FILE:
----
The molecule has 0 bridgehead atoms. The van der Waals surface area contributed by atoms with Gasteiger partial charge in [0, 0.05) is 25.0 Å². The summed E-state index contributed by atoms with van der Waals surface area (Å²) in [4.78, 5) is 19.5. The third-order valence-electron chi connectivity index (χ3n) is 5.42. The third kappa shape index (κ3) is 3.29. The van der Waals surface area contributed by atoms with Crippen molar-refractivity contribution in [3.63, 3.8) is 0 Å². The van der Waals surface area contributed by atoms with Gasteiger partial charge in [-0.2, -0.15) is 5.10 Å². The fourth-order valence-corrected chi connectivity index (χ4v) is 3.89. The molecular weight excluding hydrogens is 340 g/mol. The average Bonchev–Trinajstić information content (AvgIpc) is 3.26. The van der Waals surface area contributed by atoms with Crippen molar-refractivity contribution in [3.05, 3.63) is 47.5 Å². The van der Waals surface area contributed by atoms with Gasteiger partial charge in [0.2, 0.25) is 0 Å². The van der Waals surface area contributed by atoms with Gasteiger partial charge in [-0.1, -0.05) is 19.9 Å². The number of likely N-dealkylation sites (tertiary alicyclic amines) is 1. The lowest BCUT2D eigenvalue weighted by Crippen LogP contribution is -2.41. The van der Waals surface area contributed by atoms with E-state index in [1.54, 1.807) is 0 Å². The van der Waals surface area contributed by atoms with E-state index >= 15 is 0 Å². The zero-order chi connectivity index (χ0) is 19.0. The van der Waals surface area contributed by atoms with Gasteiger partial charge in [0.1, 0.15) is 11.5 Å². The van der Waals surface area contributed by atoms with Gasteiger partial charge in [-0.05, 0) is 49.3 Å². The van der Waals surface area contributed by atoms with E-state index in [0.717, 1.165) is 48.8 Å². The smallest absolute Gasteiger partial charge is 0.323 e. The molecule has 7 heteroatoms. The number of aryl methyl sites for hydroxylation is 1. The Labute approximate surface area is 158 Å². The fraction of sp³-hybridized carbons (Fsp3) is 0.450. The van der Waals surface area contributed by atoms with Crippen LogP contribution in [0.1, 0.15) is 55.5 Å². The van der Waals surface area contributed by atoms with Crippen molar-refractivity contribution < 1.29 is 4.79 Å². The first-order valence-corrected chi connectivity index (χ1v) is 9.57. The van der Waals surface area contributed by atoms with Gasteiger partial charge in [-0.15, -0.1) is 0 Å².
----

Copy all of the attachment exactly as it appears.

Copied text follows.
The molecule has 0 bridgehead atoms. The van der Waals surface area contributed by atoms with Gasteiger partial charge in [0, 0.05) is 25.0 Å². The summed E-state index contributed by atoms with van der Waals surface area (Å²) in [4.78, 5) is 19.5. The third-order valence-electron chi connectivity index (χ3n) is 5.42. The third kappa shape index (κ3) is 3.29. The van der Waals surface area contributed by atoms with Crippen molar-refractivity contribution in [3.63, 3.8) is 0 Å². The van der Waals surface area contributed by atoms with Gasteiger partial charge in [-0.2, -0.15) is 5.10 Å². The fourth-order valence-corrected chi connectivity index (χ4v) is 3.89. The molecular weight excluding hydrogens is 340 g/mol. The average Bonchev–Trinajstić information content (AvgIpc) is 3.26. The van der Waals surface area contributed by atoms with Crippen molar-refractivity contribution in [3.05, 3.63) is 47.5 Å². The van der Waals surface area contributed by atoms with Gasteiger partial charge in [0.2, 0.25) is 0 Å². The van der Waals surface area contributed by atoms with Gasteiger partial charge in [-0.1, -0.05) is 19.9 Å². The number of likely N-dealkylation sites (tertiary alicyclic amines) is 1. The lowest BCUT2D eigenvalue weighted by Crippen LogP contribution is -2.41. The van der Waals surface area contributed by atoms with E-state index in [1.54, 1.807) is 0 Å². The van der Waals surface area contributed by atoms with E-state index >= 15 is 0 Å². The zero-order chi connectivity index (χ0) is 19.0. The van der Waals surface area contributed by atoms with Gasteiger partial charge in [0.1, 0.15) is 11.5 Å². The van der Waals surface area contributed by atoms with Gasteiger partial charge in [-0.05, 0) is 49.3 Å². The van der Waals surface area contributed by atoms with E-state index in [0.717, 1.165) is 48.8 Å². The smallest absolute Gasteiger partial charge is 0.323 e. The molecule has 7 heteroatoms. The number of aryl methyl sites for hydroxylation is 1. The Labute approximate surface area is 158 Å². The fraction of sp³-hybridized carbons (Fsp3) is 0.450. The van der Waals surface area contributed by atoms with Crippen LogP contribution in [0.1, 0.15) is 55.5 Å². The van der Waals surface area contributed by atoms with Crippen molar-refractivity contribution < 1.29 is 4.79 Å². The first-order valence-corrected chi connectivity index (χ1v) is 9.57. The van der Waals surface area contributed by atoms with Gasteiger partial charge in [-0.15, -0.1) is 0 Å².